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BWW Blog: Should Anime Be Adapted for Broadway?

You’re laughing. Andrew Rannells poured his heart out as Team Rocket’s James in ‘Pokémon Live!’ and you’re laughing.

BWW Blog: Should Anime Be Adapted for Broadway?
My Hero Academia

The time within quarantine has no doubt made people more nostalgic for the older, 'normal' days, leading to the rediscovery of old favorites. People were reminded of their Glee phases, their favorite Pixar movies, the old flash games they used to play online after school. For me, quarantine has brought back my repressed middle school anime phase in full force. I spent a hefty portion of my winter break revisiting old animes that shaped who I am today and discovering new classics in the making. Considering this is a theatre website and not my Dungeons & Dragons discord forum, I'll spare you the details. But while John Cena is posting about anime himself, I thought I would shed light on the wondrous world of theatrical anime adaptions.

BWW Blog: Should Anime Be Adapted for Broadway?
Demon Slayer

We've had jukebox musicals, book and film adaptations, even comic book adaptations, but could anime be the next New Medium to explore new stories for the stage with? Japan thinks so. Theatrical performances based on anime have been going on for decades. In fact, an adaptation for the stage usually indicates a property is a huge success. Much like how successful films have gotten the musical treatment like 'Legally Blonde,' successful animes have received the stage play transformation. A more recent example was the announcement of the 'Demon Slayer' stage play, based on the manga serialization. The story follows a young boy training to become a demon slayer while trying to find the cure for his younger sister, who just recently transformed into a demon. For people in the know, this isn't crazy news, considering the Demon Slayer movie just recently became the most successful film in Japan of all time. A personal favorite of mine, the recent popular series 'My Hero Academia' (a series about high schoolers attending school to become superheroes) also developed a musical adaptation in 2019.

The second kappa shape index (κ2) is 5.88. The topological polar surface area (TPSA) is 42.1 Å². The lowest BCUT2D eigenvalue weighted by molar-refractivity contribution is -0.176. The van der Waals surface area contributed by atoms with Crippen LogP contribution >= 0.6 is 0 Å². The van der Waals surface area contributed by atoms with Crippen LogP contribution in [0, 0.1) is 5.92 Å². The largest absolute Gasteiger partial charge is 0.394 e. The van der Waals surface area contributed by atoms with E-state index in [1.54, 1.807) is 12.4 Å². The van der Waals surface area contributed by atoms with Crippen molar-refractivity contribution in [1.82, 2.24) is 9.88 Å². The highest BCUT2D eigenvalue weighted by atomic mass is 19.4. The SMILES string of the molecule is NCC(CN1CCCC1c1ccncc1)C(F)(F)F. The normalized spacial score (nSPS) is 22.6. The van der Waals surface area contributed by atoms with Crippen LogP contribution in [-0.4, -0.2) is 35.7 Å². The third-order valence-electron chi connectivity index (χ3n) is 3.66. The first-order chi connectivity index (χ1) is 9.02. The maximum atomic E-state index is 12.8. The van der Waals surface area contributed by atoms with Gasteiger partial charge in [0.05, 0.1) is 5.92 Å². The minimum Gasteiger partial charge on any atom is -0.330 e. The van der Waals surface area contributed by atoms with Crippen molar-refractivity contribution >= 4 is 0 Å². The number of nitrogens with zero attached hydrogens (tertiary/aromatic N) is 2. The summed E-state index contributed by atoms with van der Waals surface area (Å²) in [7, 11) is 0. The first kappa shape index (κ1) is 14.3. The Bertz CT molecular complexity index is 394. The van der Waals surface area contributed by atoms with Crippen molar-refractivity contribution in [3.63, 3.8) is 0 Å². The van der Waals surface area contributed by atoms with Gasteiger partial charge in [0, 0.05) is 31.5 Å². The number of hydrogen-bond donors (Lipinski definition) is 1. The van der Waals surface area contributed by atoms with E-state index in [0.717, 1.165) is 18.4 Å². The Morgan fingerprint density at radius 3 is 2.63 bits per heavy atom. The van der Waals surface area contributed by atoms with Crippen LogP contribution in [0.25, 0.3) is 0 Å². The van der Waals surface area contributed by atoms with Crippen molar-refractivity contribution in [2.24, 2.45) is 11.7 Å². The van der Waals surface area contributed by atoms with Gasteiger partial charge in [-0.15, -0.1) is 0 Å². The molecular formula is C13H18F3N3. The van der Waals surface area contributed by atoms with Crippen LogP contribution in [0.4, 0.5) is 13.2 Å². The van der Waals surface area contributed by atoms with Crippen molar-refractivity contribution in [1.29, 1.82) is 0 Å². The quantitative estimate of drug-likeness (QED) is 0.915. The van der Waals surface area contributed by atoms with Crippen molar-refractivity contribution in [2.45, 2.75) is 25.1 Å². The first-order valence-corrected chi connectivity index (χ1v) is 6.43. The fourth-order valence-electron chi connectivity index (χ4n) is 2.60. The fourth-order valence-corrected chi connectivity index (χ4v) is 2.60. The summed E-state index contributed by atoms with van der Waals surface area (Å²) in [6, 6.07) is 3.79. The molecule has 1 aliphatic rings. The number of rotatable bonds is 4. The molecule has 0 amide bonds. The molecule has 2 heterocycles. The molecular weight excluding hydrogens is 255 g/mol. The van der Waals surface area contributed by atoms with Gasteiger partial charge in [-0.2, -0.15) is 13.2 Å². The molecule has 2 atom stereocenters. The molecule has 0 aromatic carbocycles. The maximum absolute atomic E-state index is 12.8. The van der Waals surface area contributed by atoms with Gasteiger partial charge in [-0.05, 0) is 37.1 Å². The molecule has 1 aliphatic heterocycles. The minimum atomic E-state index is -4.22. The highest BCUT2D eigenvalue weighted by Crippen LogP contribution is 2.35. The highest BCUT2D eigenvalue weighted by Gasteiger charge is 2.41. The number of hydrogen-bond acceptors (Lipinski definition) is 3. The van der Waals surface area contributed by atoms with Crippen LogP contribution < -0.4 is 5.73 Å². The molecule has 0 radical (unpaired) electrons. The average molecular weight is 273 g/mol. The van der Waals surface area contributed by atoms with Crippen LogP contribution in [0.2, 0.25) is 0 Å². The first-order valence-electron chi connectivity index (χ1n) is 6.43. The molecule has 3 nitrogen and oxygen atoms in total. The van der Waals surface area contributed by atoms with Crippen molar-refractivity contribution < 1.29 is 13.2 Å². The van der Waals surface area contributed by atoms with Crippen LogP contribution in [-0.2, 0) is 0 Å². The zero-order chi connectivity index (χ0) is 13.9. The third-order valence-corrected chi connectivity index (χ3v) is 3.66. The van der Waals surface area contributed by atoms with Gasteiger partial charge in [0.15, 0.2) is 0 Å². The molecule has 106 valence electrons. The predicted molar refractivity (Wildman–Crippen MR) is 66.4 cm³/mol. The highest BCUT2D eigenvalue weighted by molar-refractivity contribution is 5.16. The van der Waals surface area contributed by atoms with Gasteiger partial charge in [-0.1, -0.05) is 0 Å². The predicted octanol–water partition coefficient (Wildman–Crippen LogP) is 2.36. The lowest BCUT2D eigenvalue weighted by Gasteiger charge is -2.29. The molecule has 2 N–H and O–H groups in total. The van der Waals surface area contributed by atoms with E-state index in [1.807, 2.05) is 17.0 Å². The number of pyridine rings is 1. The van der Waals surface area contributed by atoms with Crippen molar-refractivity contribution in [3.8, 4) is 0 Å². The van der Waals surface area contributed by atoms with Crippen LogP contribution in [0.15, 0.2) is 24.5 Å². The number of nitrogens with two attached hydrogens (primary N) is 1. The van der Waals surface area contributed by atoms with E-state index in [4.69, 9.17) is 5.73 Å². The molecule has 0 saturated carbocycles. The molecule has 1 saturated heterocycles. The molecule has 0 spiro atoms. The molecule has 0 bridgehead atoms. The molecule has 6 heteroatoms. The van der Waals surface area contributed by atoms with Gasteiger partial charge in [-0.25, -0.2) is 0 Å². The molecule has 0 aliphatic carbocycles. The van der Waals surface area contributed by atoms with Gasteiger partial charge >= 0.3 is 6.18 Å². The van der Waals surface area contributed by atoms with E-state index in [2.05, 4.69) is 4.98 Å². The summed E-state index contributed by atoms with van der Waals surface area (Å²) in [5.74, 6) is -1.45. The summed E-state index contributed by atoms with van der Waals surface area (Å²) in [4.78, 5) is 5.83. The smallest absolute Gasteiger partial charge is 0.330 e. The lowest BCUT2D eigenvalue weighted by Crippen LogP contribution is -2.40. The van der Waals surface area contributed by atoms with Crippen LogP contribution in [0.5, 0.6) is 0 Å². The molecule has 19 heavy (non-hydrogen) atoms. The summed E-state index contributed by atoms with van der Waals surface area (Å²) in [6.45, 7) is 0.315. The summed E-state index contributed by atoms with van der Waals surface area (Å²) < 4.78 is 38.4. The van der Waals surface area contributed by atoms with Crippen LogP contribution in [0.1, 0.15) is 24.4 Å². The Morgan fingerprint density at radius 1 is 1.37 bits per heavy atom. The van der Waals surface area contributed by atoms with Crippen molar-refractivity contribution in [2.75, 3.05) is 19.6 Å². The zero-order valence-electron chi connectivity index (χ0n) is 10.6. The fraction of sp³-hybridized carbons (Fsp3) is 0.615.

BWW Blog: Should Anime Be Adapted for Broadway?
Andrew Rannells as James
in Pokémon Live

While anime stage productions are typically only available in Japan or on DVD, some shows have already crossed seas and reached American stages, as a matter of fact. The most well-known show is 'Pokémon Live!,' a national show that traveled the states from 2000-2001. The production is most notable for the involvement of Andrew Rannells, but it generally was considered a success. Unfortunately, critics were not fans and questioned the authenticity. After all, with songs reminiscent of American musicals like 'Annie' and 'The King & I,' it's not far-fetched to wonder whether changes were made to appeal to American audiences more and if that was the main reason for success.

'Pretty Guardian Sailor Moon The Super Live' didn't find a home at a Broadway theatre, but it did make a weekend appearance at the PlayStation Theater on Broadway in March 2019. This particular adaptation of the crime-fighting magical girl anime was mostly centered around acrobatics and extensive dance choreography rather than dialogue and song heavy, probably since it was developed with an international, non-Japanese speaking audience in mind. Interestingly enough, 'Sailor Moon' is a powerhouse franchise that has spanned roughly 31 musicals in Japan, ranging from concerts to fully original musicals. Personally, I wonder if one of these more fleshed out pieces could be presented on an American stage almost like an opera to preserve the original form, or if a fully translated version would be best.

BWW Blog: Should Anime Be Adapted for Broadway?
Sailor Moon

Something important to mention is that, not unlike Broadway, controversy is no stranger to the anime stage adaptation business. For example, frequently trending on Twitter anime 'Attack on Titan' was supposed to see a stage play adaptation back in 2017. The anime, currently premiering its final season, is about the last of humanity's fight against man-eating monsters named Titans. Despite the popularity, the stage play was canceled after tragedy struck. During the pre-production stage, aerial supervisor Kazutaka Yoshino fell 30 feet after testing some equipment. Yoshino had previous experience working on a 'Naruto' stage show and Cirque du Soleil, and the 'Attack on Titan' stage play was also meant to feature a Cirque du Soleil style. The production was canceled in Yoshino's honor. This could potentially scare people away from anime adaptations, but I think that's unfair judgment. I'm sure we all remember the controversial, tragedy infested 'Spider-Man: Turn Off the Dark.' Broadway has definitely learned and grown from that production, and I don't doubt they can apply the same expertise to an anime stage play. They certainly did so for the 'Paramour' Cirque du Soleil production in 2016.

Other popular anime stage adaptations include but aren't limited to 'Hunter x Hunter,' 'Bleach,' 'Death Note,' and 'Black Butler.'

So who knows! Will anime be the next venture into the unknown for theatre? We've had Ratatouille, TikTok is developing a Bridgerton musical I hear... maybe we'll see a real-life theatrical production of Avatar the Last Airbender a la the Ember Island Players one day!


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From This Author Student Blogger: Isabella Gonzalez